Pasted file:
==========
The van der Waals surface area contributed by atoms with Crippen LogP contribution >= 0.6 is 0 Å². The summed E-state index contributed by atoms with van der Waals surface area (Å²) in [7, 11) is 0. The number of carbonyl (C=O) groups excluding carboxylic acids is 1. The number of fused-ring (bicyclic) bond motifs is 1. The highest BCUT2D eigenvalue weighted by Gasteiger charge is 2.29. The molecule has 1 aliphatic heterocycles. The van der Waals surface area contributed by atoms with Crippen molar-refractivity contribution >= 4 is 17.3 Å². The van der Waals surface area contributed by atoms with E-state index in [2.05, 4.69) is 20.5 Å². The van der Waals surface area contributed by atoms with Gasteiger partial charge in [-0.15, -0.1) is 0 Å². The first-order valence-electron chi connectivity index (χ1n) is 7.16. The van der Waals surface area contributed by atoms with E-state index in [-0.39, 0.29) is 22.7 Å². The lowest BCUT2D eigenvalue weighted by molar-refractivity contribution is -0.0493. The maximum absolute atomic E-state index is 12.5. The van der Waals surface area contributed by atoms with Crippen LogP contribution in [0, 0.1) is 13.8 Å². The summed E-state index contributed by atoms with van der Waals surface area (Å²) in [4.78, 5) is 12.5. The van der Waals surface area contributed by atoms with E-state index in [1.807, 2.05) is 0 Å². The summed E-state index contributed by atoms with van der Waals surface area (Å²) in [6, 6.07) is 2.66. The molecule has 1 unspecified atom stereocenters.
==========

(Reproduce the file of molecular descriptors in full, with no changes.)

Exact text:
The van der Waals surface area contributed by atoms with Crippen LogP contribution >= 0.6 is 0 Å². The summed E-state index contributed by atoms with van der Waals surface area (Å²) in [7, 11) is 0. The number of carbonyl (C=O) groups excluding carboxylic acids is 1. The number of fused-ring (bicyclic) bond motifs is 1. The highest BCUT2D eigenvalue weighted by Gasteiger charge is 2.29. The molecule has 1 aliphatic heterocycles. The van der Waals surface area contributed by atoms with Crippen molar-refractivity contribution >= 4 is 17.3 Å². The van der Waals surface area contributed by atoms with E-state index in [2.05, 4.69) is 20.5 Å². The van der Waals surface area contributed by atoms with Gasteiger partial charge in [-0.15, -0.1) is 0 Å². The first-order valence-electron chi connectivity index (χ1n) is 7.16. The van der Waals surface area contributed by atoms with E-state index in [-0.39, 0.29) is 22.7 Å². The lowest BCUT2D eigenvalue weighted by molar-refractivity contribution is -0.0493. The maximum absolute atomic E-state index is 12.5. The van der Waals surface area contributed by atoms with Crippen LogP contribution in [0, 0.1) is 13.8 Å². The summed E-state index contributed by atoms with van der Waals surface area (Å²) in [4.78, 5) is 12.5. The van der Waals surface area contributed by atoms with E-state index in [1.807, 2.05) is 0 Å². The summed E-state index contributed by atoms with van der Waals surface area (Å²) in [6, 6.07) is 2.66. The molecule has 1 unspecified atom stereocenters.